But when the media begins slinging around words like "post-traumatic stress disorder" causing "anxiety and attention disorders" that are "linked to his wartime service" or "the high-stress life of Navy duty," I honestly expect better examples than four gut-churning years working below decks on an aircraft carrier which never came under attack (none of them have).
Rather than allow what could be a valuable program to be hijacked by anybody who has ever worn a uniform, no matter how far removed from the action or whether he even left the United States, I wish they would direct the benefits to those vets who actually fought and bled for America.
And I really, really wish the elite news media would stop trying to portray all veterans -- even those whose service was more or less indistinguishable from similar jobs in the private sector -- as ticking time bombs just waiting to explode. It's offensive and jarringly tendentious.
Hatched by Dafydd on this day, July 6, 2008, at the time of 10:10 PM
TrackBack URL for this hissing: http://biglizards.net/mt3.36/earendiltrack.cgi/3116
The following hissed in response by: Mr. Michael
Bah. Erase a thousand words and start over. Military Courts exist because the UCMJ is a different group of laws under which the members of the Military are held responsible. There is no excuse for 'Special Laws' in the public Justice system, whether it applies to the rich vs poor, black vs white, Veteran vs Civilian...unless you wish to set up a separate system of laws under which they are held responsible out in the public sphere.
This is a TERRIBLE path to go down... which OTHER groups should get this privilege? Which groups DON'T qualify, and on what grounds? With all due respect to our Veterans (which is a LOT...) this is a terrible plan.
The following hissed in response by: BarbaraS
It is a terrible plan just like so many of the democrats plans. If these people have mental problems they should be treated through veteran affairs. Congress has assigned funds for this. A civil judge has no experience in dealing with these problems. "done inapproriate things" betrays his leftist mentality and to make the military ashamed of what they were required to do in the name of war is outrageous.
BTW, in speaking of what other kinds of courts could be set up I read where the UK has 10 sharia courts that rule on divorce and inheritances. Even thou a woman gets a divorce through the laws of UK, according of Islam she cannot marry again until her husband divorces her through this court. One foot in the door.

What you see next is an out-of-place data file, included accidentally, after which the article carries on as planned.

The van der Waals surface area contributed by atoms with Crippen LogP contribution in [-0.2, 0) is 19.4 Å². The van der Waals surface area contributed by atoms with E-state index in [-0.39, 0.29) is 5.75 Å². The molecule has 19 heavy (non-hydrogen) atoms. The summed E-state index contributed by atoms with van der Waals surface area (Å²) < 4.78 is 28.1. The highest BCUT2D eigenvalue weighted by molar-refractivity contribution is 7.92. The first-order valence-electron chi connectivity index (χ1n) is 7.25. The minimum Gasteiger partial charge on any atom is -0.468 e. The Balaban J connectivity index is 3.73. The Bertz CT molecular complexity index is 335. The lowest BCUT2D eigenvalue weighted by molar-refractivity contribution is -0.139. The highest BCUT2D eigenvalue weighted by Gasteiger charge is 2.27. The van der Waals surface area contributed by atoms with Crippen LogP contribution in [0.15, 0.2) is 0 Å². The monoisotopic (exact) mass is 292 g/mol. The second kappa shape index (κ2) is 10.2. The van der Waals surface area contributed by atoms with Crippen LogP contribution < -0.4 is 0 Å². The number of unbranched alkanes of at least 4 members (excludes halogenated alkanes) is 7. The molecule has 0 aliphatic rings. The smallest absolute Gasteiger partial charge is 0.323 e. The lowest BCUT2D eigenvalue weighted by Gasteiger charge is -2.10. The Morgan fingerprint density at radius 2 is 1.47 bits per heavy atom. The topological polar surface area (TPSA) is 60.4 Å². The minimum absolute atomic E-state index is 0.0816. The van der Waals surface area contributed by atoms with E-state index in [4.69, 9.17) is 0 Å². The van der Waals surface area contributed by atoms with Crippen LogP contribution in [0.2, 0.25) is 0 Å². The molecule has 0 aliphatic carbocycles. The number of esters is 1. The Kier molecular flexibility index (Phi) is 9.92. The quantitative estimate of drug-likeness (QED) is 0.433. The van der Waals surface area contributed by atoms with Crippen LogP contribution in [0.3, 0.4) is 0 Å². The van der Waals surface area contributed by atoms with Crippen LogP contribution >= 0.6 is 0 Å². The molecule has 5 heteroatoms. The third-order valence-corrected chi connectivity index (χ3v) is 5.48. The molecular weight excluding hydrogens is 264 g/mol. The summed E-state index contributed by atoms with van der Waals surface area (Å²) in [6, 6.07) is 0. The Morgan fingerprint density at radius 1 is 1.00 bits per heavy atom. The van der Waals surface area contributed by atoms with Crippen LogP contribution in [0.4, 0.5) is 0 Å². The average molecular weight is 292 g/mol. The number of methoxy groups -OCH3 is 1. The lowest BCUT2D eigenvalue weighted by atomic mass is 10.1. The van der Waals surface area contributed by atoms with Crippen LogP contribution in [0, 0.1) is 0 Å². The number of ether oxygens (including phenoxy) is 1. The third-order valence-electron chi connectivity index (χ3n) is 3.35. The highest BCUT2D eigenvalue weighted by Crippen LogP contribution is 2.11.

Canada also has some of these courts. How long will it be before we have them also?
The following hissed in response by: scrapiron
And the leader of this joke calls himself a judge and expects respect from the public. Someone tell him all respect for judges and the judicial system went away when liberal judges decided they could make the law.
The following hissed in response by: AMR
Another stupid PC piece of crap.
At sentencing a veteran with actual combat experience could be looked at differently if the crime could be showed as a reaction to the stress. But this is getting ridiculous as the false NYT story was about veterans being more inclined to murder attempted to show. I know quite a few combat veterans and not a one has a criminal history nor views his life’s problems as being related to combat. And several have had good reason, from their experiences, to be affected.
I served aboard missile launching subs during the height of the cold war. We had constant missile launch drills where we were not told they were drills until the “keys” were not turned. I was involved in an underwater collision where we thought we were going down and a missile explosion during a test launch. So should I get special treatment if I went on a rampage of violence? That would be BS and I would accept punishment rather than be embarrassed to rely on such a defense. Such a defense would impugn the character of all veterans in my mind; something I could never do. But, hey, I was raised to face the truth of your actions, not some PC drivel.
The above hissed in response by: AMR at July 9, 2008 6:11 AM